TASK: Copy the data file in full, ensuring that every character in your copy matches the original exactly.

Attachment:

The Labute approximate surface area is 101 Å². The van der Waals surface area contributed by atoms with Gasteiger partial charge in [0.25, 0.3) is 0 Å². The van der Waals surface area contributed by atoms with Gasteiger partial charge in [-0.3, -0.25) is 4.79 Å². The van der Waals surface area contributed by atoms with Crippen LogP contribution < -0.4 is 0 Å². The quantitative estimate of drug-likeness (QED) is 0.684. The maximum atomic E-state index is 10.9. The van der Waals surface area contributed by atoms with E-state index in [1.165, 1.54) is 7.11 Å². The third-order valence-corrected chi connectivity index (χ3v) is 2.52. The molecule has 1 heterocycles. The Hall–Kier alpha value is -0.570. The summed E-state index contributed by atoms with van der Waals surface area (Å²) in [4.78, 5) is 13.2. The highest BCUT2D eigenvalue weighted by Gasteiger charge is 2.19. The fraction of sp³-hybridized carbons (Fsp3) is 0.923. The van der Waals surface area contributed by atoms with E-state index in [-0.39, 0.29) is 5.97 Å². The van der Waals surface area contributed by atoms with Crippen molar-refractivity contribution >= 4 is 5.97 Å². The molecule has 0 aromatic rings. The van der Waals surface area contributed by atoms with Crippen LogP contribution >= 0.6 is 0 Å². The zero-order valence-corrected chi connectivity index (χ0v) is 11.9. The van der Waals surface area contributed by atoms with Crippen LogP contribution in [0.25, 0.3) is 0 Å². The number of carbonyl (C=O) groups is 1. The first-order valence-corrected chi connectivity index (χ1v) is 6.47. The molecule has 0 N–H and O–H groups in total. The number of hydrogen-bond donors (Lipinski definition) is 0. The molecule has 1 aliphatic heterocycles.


The Labute approximate surface area is 101 Å². The van der Waals surface area contributed by atoms with Gasteiger partial charge in [0.25, 0.3) is 0 Å². The van der Waals surface area contributed by atoms with Gasteiger partial charge in [-0.3, -0.25) is 4.79 Å². The van der Waals surface area contributed by atoms with Crippen LogP contribution < -0.4 is 0 Å². The quantitative estimate of drug-likeness (QED) is 0.684. The maximum atomic E-state index is 10.9. The van der Waals surface area contributed by atoms with E-state index in [1.165, 1.54) is 7.11 Å². The third-order valence-corrected chi connectivity index (χ3v) is 2.52. The molecule has 1 heterocycles. The Hall–Kier alpha value is -0.570. The summed E-state index contributed by atoms with van der Waals surface area (Å²) in [4.78, 5) is 13.2. The highest BCUT2D eigenvalue weighted by Gasteiger charge is 2.19. The fraction of sp³-hybridized carbons (Fsp3) is 0.923. The van der Waals surface area contributed by atoms with E-state index in [-0.39, 0.29) is 5.97 Å². The van der Waals surface area contributed by atoms with Crippen molar-refractivity contribution >= 4 is 5.97 Å². The molecule has 0 aromatic rings. The van der Waals surface area contributed by atoms with Crippen LogP contribution >= 0.6 is 0 Å². The zero-order valence-corrected chi connectivity index (χ0v) is 11.9. The van der Waals surface area contributed by atoms with Crippen LogP contribution in [0.25, 0.3) is 0 Å². The number of carbonyl (C=O) groups is 1. The first-order valence-corrected chi connectivity index (χ1v) is 6.47. The molecule has 0 N–H and O–H groups in total. The number of hydrogen-bond donors (Lipinski definition) is 0. The molecule has 1 aliphatic heterocycles.